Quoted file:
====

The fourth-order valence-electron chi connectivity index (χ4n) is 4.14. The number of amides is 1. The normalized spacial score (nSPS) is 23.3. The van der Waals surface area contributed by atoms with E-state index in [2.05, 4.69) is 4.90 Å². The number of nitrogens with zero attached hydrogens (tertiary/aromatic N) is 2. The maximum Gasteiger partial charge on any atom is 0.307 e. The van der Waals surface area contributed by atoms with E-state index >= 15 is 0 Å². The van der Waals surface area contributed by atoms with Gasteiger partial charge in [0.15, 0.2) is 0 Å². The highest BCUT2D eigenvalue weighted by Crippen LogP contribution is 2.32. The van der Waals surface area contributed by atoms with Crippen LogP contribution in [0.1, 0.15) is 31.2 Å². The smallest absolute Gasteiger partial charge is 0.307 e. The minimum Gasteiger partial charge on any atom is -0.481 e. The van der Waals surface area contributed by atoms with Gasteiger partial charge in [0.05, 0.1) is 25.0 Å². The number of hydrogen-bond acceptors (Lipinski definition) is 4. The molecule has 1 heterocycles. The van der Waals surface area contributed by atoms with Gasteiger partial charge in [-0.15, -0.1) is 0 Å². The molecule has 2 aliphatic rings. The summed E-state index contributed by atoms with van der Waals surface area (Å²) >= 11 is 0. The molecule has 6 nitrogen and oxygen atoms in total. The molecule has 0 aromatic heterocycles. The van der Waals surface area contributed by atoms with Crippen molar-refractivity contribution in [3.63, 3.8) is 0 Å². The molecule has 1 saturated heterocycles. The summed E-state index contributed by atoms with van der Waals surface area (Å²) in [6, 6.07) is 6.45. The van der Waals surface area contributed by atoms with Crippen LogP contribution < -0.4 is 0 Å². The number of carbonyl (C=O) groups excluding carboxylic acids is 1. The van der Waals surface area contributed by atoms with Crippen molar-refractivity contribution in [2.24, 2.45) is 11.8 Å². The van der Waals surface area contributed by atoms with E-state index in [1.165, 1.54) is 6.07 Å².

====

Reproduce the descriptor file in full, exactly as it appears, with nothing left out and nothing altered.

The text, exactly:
The fourth-order valence-electron chi connectivity index (χ4n) is 4.14. The number of amides is 1. The normalized spacial score (nSPS) is 23.3. The van der Waals surface area contributed by atoms with E-state index in [2.05, 4.69) is 4.90 Å². The number of nitrogens with zero attached hydrogens (tertiary/aromatic N) is 2. The maximum Gasteiger partial charge on any atom is 0.307 e. The van der Waals surface area contributed by atoms with E-state index >= 15 is 0 Å². The van der Waals surface area contributed by atoms with Gasteiger partial charge in [0.15, 0.2) is 0 Å². The highest BCUT2D eigenvalue weighted by Crippen LogP contribution is 2.32. The van der Waals surface area contributed by atoms with Crippen LogP contribution in [0.1, 0.15) is 31.2 Å². The smallest absolute Gasteiger partial charge is 0.307 e. The minimum Gasteiger partial charge on any atom is -0.481 e. The van der Waals surface area contributed by atoms with Gasteiger partial charge in [0.05, 0.1) is 25.0 Å². The number of hydrogen-bond acceptors (Lipinski definition) is 4. The molecule has 1 heterocycles. The van der Waals surface area contributed by atoms with Gasteiger partial charge in [-0.15, -0.1) is 0 Å². The molecule has 2 aliphatic rings. The summed E-state index contributed by atoms with van der Waals surface area (Å²) >= 11 is 0. The molecule has 6 nitrogen and oxygen atoms in total. The molecule has 0 aromatic heterocycles. The van der Waals surface area contributed by atoms with Crippen molar-refractivity contribution in [3.63, 3.8) is 0 Å². The molecule has 1 saturated heterocycles. The summed E-state index contributed by atoms with van der Waals surface area (Å²) in [6, 6.07) is 6.45. The van der Waals surface area contributed by atoms with Crippen LogP contribution < -0.4 is 0 Å². The number of carbonyl (C=O) groups excluding carboxylic acids is 1. The van der Waals surface area contributed by atoms with Crippen molar-refractivity contribution in [2.24, 2.45) is 11.8 Å². The van der Waals surface area contributed by atoms with E-state index in [1.165, 1.54) is 6.07 Å².